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Activity Number 11 - Building A Weather Instrument
This is a simple rain gauge that students can make on their own.
- A plastic 2-litre pop bottle with straight sides
- Ruler at least 15 centimetres in length
- Stones or large gravel
- Clear tape
- Cut the bottle about 10 centimetres from its top. Save the top part.
- Place stones or gravel in the bottom of the bottle until they fill the little bumps in the bottom and come up to the part of the bottle where the sides are straight. This will add weight to the gauge to make it more stable.
- Tape the ruler to the side of the bottle so that the zero mark on the ruler is a centimetre or two above the stones.
- Pour enough water into the bottle so that the water level is at the zero mark on the ruler.
- Take the top of the bottle (the part you cut off earlier), turn it upside down, and put it into the bottom portion so that it looks like a funnel.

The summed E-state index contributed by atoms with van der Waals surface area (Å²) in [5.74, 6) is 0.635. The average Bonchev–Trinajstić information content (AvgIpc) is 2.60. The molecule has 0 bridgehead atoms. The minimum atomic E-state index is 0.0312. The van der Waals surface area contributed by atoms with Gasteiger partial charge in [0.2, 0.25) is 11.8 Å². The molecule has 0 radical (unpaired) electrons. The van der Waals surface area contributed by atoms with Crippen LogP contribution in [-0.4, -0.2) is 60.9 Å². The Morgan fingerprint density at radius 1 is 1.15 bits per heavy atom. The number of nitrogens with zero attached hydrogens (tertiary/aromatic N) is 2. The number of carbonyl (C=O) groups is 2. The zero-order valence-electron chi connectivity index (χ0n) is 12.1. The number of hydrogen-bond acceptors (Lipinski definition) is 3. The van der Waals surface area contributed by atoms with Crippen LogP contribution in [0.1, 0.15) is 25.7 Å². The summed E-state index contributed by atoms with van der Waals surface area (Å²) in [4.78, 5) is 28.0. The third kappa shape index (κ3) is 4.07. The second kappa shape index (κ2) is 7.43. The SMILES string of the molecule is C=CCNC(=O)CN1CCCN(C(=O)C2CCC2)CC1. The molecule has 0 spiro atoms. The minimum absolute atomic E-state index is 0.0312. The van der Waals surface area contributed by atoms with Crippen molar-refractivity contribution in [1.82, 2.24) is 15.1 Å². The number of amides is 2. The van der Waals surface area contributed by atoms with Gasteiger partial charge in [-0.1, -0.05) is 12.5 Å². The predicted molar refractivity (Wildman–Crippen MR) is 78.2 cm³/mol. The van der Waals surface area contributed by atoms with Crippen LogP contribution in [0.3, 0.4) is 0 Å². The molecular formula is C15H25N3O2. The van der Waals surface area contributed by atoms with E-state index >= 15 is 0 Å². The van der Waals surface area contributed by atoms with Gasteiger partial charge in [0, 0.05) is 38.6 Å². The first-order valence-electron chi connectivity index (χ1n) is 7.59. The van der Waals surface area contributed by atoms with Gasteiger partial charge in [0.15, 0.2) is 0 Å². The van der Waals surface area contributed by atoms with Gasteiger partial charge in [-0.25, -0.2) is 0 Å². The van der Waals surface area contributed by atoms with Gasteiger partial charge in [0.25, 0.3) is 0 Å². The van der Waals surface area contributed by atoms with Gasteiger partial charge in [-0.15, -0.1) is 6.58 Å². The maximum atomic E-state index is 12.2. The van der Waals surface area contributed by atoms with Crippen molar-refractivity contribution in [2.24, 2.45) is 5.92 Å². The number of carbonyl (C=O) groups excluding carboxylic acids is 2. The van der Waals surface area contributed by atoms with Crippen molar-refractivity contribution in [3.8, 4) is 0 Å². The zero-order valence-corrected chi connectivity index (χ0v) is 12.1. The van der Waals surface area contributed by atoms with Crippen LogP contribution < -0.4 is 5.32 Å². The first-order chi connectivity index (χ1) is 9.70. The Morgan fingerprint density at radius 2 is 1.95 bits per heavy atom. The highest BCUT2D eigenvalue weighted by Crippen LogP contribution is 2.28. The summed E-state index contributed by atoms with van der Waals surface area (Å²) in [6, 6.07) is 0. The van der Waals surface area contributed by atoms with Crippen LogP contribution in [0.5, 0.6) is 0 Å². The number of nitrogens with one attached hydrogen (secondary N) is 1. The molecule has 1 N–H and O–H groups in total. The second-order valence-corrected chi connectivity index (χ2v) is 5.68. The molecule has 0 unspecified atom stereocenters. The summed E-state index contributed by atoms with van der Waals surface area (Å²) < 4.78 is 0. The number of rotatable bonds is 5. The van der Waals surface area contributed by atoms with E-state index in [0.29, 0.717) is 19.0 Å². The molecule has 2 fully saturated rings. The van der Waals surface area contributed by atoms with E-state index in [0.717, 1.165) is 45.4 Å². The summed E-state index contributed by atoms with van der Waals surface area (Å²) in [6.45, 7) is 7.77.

- Set your gauge in an open area away from trees or buildings, which may affect the amount of rain that falls into the bottle.
- When it has rained, take a reading using the ruler taped to the side of the bottle. Then pour out the excess water until the water level is once again at zero. (If you pour out too much water, simply add more until the water level again reaches zero on the ruler.)
Points to discuss
If you leave your rain gauge out in the sun for a day, be sure to check the gauge as some of the water may evaporate. If that happens, just add water until the level is at zero again.
As a further exercise, your students may want to tape a coffee filter into the funnel part of the gauge to collect any particles that fall into the gauge. The rainwater will drip through the filter and into the bottle eventually. Your students can then look at the filter through a microscope and see what it captured.
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